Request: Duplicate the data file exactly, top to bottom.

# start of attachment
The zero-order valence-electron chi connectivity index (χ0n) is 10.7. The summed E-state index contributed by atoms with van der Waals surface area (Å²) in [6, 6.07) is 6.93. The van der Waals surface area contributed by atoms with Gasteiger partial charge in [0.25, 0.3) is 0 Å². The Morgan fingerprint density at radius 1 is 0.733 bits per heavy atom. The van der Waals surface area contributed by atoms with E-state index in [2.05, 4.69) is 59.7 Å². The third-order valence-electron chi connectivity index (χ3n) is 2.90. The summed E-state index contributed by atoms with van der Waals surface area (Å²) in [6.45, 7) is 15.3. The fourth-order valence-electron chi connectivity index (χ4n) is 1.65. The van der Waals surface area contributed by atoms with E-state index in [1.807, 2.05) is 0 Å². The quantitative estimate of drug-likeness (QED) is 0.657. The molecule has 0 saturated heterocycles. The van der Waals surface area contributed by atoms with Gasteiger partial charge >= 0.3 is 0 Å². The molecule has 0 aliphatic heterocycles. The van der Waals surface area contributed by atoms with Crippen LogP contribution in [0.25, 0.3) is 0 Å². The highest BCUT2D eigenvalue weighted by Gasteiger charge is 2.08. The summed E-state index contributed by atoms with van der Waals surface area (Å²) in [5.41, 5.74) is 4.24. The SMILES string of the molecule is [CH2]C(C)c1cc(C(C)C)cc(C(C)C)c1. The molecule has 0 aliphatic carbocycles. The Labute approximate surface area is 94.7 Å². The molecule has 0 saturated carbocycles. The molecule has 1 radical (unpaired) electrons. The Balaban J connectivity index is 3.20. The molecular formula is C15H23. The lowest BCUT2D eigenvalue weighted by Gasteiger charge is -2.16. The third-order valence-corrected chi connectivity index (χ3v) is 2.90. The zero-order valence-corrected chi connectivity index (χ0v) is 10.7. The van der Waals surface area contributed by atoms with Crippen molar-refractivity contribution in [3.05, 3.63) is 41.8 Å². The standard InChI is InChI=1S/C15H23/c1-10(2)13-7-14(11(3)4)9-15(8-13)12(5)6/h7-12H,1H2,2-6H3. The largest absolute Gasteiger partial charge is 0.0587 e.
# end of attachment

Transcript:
The zero-order valence-electron chi connectivity index (χ0n) is 10.7. The summed E-state index contributed by atoms with van der Waals surface area (Å²) in [6, 6.07) is 6.93. The van der Waals surface area contributed by atoms with Gasteiger partial charge in [0.25, 0.3) is 0 Å². The Morgan fingerprint density at radius 1 is 0.733 bits per heavy atom. The van der Waals surface area contributed by atoms with E-state index in [2.05, 4.69) is 59.7 Å². The third-order valence-electron chi connectivity index (χ3n) is 2.90. The summed E-state index contributed by atoms with van der Waals surface area (Å²) in [6.45, 7) is 15.3. The fourth-order valence-electron chi connectivity index (χ4n) is 1.65. The van der Waals surface area contributed by atoms with E-state index in [1.807, 2.05) is 0 Å². The quantitative estimate of drug-likeness (QED) is 0.657. The molecule has 0 saturated heterocycles. The van der Waals surface area contributed by atoms with Gasteiger partial charge >= 0.3 is 0 Å². The molecule has 0 aliphatic heterocycles. The van der Waals surface area contributed by atoms with Crippen LogP contribution in [0.25, 0.3) is 0 Å². The highest BCUT2D eigenvalue weighted by Gasteiger charge is 2.08. The summed E-state index contributed by atoms with van der Waals surface area (Å²) in [5.41, 5.74) is 4.24. The SMILES string of the molecule is [CH2]C(C)c1cc(C(C)C)cc(C(C)C)c1. The molecule has 0 aliphatic carbocycles. The Labute approximate surface area is 94.7 Å². The molecule has 0 saturated carbocycles. The molecule has 1 radical (unpaired) electrons. The Balaban J connectivity index is 3.20. The molecular formula is C15H23. The lowest BCUT2D eigenvalue weighted by Gasteiger charge is -2.16. The third-order valence-corrected chi connectivity index (χ3v) is 2.90. The zero-order valence-corrected chi connectivity index (χ0v) is 10.7. The van der Waals surface area contributed by atoms with Crippen molar-refractivity contribution in [3.05, 3.63) is 41.8 Å². The standard InChI is InChI=1S/C15H23/c1-10(2)13-7-14(11(3)4)9-15(8-13)12(5)6/h7-12H,1H2,2-6H3. The largest absolute Gasteiger partial charge is 0.0587 e.